"We share data. The birth records have to match the death records. If we let him go, it becomes a bookkeeping nightmare. Always short one in the accounts closed column." He leaned over the desk again. "That would never do."
Death works for a bunch of bookkeepers?
"How do you know when he's supposed to go, if he's not in your records?" I asked. I couldn't figure out how they could know the time a guy was supposed to go and not know where he was. Didn't make any sense.
"The time of passing is included at birth. Each person has an allotted time. No more. Each one is different."
"Don't you keep track of him while he's here?"
Death shook his head. "That's the Life Department and they have trouble keeping their data up to date since the invention of the automobile."
I kept quiet for a minute. Let him think I was considering taking the job. Okay. One thing sure to drive him away.
"You'll have to sign a contract," I told him. "It's a standard form. I don't take any job without a contract. I have to protect my license and, in case you don't pay," I figured I had him here. Death wouldn't be carrying cash or have a credit card, "I have proof you hired me if we gotta go to court."
No response. Nothing. Several seconds passed and then he nodded. The hood fell over his skull again.
"I'll sign the contract," Death said in that rolling-rock voice of his.
How could he? For a few moments I didn't know what to do. He'd called my bluff. So I took it one step farther. "I require five hundred bucks up front for two days and expenses. I refund anything not spent and you get a copy of the expense sheet. A bill, if it takes longer than two days."
He nodded again. The skeleton of a complete hand came out of the sleeve this time with five one-hundreds in it. He lay them on the desk.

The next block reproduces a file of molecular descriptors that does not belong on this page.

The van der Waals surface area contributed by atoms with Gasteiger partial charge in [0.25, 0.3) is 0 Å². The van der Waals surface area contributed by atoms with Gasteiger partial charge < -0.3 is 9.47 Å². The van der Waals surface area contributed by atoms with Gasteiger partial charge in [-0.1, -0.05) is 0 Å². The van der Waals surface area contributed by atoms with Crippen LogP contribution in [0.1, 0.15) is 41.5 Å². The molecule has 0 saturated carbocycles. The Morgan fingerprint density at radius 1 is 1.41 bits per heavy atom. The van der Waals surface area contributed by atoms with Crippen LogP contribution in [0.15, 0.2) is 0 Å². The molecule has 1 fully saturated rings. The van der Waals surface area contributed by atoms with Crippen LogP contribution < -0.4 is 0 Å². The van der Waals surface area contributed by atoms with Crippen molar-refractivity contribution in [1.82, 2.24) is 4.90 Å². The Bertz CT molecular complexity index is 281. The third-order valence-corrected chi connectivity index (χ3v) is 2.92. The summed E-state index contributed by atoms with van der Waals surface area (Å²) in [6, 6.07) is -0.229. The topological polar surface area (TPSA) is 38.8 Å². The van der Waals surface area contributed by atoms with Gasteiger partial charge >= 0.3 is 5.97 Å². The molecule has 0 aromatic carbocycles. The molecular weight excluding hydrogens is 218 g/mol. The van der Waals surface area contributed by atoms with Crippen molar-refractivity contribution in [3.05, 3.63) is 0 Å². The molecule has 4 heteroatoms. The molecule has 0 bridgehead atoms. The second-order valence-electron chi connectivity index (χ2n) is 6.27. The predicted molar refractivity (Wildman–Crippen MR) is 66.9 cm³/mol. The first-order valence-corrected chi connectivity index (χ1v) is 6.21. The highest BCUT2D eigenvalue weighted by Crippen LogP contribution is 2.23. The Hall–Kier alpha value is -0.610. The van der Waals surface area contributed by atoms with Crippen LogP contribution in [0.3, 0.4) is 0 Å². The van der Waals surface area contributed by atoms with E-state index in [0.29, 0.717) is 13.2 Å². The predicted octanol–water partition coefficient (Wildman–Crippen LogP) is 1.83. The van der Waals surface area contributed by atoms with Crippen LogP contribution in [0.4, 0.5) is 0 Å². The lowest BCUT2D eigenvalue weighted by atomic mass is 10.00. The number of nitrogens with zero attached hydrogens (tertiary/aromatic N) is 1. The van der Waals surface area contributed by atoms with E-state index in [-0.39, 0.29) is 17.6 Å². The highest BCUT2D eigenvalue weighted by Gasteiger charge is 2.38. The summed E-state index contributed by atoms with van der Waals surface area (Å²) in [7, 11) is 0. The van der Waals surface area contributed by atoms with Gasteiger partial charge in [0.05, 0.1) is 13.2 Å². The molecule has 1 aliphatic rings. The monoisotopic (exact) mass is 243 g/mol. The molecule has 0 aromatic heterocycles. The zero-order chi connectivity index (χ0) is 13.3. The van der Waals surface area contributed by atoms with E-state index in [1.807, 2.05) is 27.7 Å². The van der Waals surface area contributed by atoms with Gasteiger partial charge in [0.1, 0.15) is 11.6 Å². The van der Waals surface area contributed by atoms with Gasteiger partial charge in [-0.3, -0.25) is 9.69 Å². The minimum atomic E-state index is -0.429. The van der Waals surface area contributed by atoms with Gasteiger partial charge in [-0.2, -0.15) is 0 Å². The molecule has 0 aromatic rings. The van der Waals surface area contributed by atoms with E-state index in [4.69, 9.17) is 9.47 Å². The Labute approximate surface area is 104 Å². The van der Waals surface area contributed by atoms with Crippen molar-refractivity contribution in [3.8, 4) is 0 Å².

I opened the center desk drawer and took out a contract and pen. While I had it open, I put the pistol back, then pushed the form over to him. He appeared to stare at the form for a bit and then one word appeared on the line where the client signs.
I sagged in my chair. I had Death as a client. I was stuck. I figured if I tried to weasel out now, he'd take me for spite. Besides, I needed the money.
So, okay. I had a new client. He wanted a man found. I took a deep breath and found my backbone. Yeh, I know. Bad pun.
"Do you want to know what Mr. James looks like?" Death asked.
I shook my head. "Nope. Just tell me how you got in touch with him the first time."
He appeared to ruminate over the facts. "We ran an advertisement in the help-wanted section of the local newspaper."
"And he answered it?" I asked.
Death nodded, his hood fluttering in a breeze the came in my window.
I looked at the sky. A storm was coming in. There'd be lots of noise in those clouds. They were black as sin, black as Death's robe. I'd have to close the window and then I'd roast. The landlord hadn 't installed the new air conditioner yet.